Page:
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>> digitizing is very helpful in terms of actual collections. but also, library of congress has primary resources. you actually have curriculums that connect you to what is digitized and you can connect to other sources as well. the smithsonian has put up a lot of educational as well. and archives. [laughter] so the, being able to help educators with it is not just enough to put it up there but to actually have the curriculum guide k-12 but also beyond. it is one way we are really working on that. and then, the 18 wheelers going into communities. okay, you're not going to do that? >> we talked about this,
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project. >> you actually go in and have staff and people there that can also work with school groups and other people. >> we have something called -- which has thousands of scans of primary sources. and our educators created lesson plans. but more excitingly, lesson plans that teachers who are using the documents have created. so there is a community of teachers that works around this site and share information about best practices in the classroom. >> i am it? cool! hi. i'm a libertarian. i worked at and nine through 12 boarding school in connecticut. i spent a lot of time educating our students and teachers about use and bibliographies and try to make sure that they do all
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of that stuff they are supposed to do.and i was sort of concerned when i heard about the possibility of the copyright office moving away and i was not sure if there was any news about if that was still going to happen or if everything was safe and wonderful and staying with the library of congress? because we do utilize resources at the library of congress for a lot of things we do. >> right now, the copyright office is still being administered by the library of congress and the movement on changing that is on hold, basically. waiting on congress. and so, in the meantime, what we are working on is modernizing the copyright, but a thumbs up, yes. there's a lot of work to be done there. really what happens, the copyright process needs to be modernized, easier for people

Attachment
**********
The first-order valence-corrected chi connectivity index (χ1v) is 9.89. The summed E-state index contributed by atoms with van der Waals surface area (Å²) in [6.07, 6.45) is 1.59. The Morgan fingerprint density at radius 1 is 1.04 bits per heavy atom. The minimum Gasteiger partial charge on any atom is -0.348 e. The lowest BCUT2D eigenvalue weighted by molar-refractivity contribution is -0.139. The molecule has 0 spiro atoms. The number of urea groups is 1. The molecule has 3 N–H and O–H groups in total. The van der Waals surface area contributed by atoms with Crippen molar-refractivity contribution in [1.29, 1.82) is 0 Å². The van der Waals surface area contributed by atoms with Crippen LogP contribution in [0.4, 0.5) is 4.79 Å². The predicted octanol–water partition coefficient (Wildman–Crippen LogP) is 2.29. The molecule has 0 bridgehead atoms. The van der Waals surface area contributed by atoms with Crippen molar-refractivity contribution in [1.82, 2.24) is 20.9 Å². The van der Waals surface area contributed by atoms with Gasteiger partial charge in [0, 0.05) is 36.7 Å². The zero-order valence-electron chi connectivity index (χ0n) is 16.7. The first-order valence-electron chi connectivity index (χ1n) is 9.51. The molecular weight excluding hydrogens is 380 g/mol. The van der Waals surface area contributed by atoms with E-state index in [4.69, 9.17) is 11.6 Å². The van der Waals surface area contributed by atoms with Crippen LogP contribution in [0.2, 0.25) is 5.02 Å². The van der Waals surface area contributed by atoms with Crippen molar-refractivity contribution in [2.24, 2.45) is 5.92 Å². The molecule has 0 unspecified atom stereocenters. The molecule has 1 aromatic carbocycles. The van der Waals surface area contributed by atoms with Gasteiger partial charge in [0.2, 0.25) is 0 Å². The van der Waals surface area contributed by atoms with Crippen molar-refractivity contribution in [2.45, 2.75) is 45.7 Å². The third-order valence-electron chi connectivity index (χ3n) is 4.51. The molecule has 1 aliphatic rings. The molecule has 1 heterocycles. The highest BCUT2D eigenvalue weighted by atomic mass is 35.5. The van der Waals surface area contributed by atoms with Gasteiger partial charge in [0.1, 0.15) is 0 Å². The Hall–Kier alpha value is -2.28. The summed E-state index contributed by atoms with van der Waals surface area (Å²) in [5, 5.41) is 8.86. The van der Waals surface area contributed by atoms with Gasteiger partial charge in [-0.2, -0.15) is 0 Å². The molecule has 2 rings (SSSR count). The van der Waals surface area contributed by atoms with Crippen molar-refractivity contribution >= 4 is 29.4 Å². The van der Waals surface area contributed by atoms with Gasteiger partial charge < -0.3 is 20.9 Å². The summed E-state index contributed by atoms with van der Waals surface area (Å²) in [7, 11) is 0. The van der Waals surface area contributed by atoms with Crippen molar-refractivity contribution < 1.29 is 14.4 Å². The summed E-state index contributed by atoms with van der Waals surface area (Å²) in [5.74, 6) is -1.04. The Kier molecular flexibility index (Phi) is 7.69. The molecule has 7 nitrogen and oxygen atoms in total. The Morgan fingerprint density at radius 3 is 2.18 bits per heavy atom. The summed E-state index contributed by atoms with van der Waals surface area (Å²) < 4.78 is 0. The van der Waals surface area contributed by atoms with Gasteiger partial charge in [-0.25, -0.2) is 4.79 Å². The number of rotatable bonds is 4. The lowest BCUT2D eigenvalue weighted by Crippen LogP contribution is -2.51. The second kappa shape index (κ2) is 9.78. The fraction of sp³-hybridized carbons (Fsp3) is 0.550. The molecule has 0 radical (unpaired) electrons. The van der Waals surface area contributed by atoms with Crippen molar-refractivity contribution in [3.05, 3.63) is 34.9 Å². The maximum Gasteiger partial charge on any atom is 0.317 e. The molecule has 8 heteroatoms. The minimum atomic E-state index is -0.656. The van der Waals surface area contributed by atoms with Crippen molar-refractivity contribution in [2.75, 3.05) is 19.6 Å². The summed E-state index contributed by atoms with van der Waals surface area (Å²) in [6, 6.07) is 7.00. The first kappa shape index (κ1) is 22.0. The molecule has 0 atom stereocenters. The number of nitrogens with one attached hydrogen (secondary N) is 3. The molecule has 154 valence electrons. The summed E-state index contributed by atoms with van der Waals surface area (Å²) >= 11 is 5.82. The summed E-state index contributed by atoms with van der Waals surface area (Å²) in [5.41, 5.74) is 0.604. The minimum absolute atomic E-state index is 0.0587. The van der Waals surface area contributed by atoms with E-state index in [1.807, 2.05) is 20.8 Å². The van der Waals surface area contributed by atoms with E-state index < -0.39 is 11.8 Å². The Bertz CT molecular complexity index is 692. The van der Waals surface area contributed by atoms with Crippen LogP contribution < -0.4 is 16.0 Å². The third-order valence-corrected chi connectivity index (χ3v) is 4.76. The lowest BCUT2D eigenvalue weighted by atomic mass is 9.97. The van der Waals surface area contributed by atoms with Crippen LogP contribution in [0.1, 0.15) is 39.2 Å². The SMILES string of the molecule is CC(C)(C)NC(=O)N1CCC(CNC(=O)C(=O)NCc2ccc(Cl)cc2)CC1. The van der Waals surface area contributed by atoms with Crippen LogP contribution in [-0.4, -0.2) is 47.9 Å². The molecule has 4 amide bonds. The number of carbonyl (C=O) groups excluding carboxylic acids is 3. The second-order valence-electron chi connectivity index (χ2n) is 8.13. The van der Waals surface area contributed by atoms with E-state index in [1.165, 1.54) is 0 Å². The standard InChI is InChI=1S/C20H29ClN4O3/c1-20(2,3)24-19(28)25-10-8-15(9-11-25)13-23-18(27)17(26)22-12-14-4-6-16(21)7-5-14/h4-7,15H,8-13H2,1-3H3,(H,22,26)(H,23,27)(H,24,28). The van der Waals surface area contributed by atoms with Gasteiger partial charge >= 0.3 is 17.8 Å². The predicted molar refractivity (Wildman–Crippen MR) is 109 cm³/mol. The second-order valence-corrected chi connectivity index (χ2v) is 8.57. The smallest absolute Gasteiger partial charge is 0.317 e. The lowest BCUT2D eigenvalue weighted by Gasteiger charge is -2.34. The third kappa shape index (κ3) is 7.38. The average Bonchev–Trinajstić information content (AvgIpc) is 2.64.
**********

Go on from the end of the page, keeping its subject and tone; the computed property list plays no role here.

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to register and to record and all of these things. when i say record, it means record their rights and transferring it all of that. especially in the digital age. we are really busy trying to do that. and we thank congress for support fiscally, to really work on the modernization efforts. where it lives, is really secondary to what it does and how it does it. and so that is what we are working on now. >> thank you, another thumbs up! [laughter] [applause] >> i am a-- i am from a public school. thank you for sharing and giving us enlightenment on the division and the actual responsibilities of both
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entities. secondly, for making the library of congress and open and for all populations, opportunity for information. something shared a long time ago and i see it manifesting in your work there. i would also like to share for those that may be in virginia there is a source he called the media that you can tap right into the library of congress and archives in the smithsonian, alma platform. and so many other entities. to give you full access. i know virginia has it i do not know about their rights of privilege for other people but that is a resource. my question is, as elementary librarian in richmond, had to get my kids into the macaroni and cheese and the overnight stay? [laughter] >> we are working on it! [applause] >> we want to give them opportunity for exposure. >> if you go to the website --
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[laughter] you will find an announcement of the next one coming up. which is october 14, i believe. we do twice a year, october and february. it is open to 100 kids ages 12 years old and they have to have an adult with them.>> all right, we can do it. thank you. >> the pressure is on! i'm going to have to do that and maybe hot dogs. i think i will have to really -- we have to think about that. organic. [laughter] because thomas jefferson was a foodie. and had a garden. we are working on ours. but we are going to get that going.please, let us know and keep in touch. >> thank you. >> yes, i would like to know, has president trump mentioned where he might want to have his presidential library museum someday? >> that is a great question.
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we get regular phone calls from around the country from press asking the same question. usually, press in florida. [laughter] and as far as i know, no decision has been made. but an indication, perhaps, when barbara bush passed, he announced that he planned to be buried in new jersey. at the golf course. so, if he plans to be buried at the site of his library, maybe that is an early indication. i don't know. >> i was going to ask about abraham lincoln. >> hello, david. i am from michigan. >> what do you do in michigan? >> ever a library board and i am also the executive director for president ford's foundation. i wanted to take this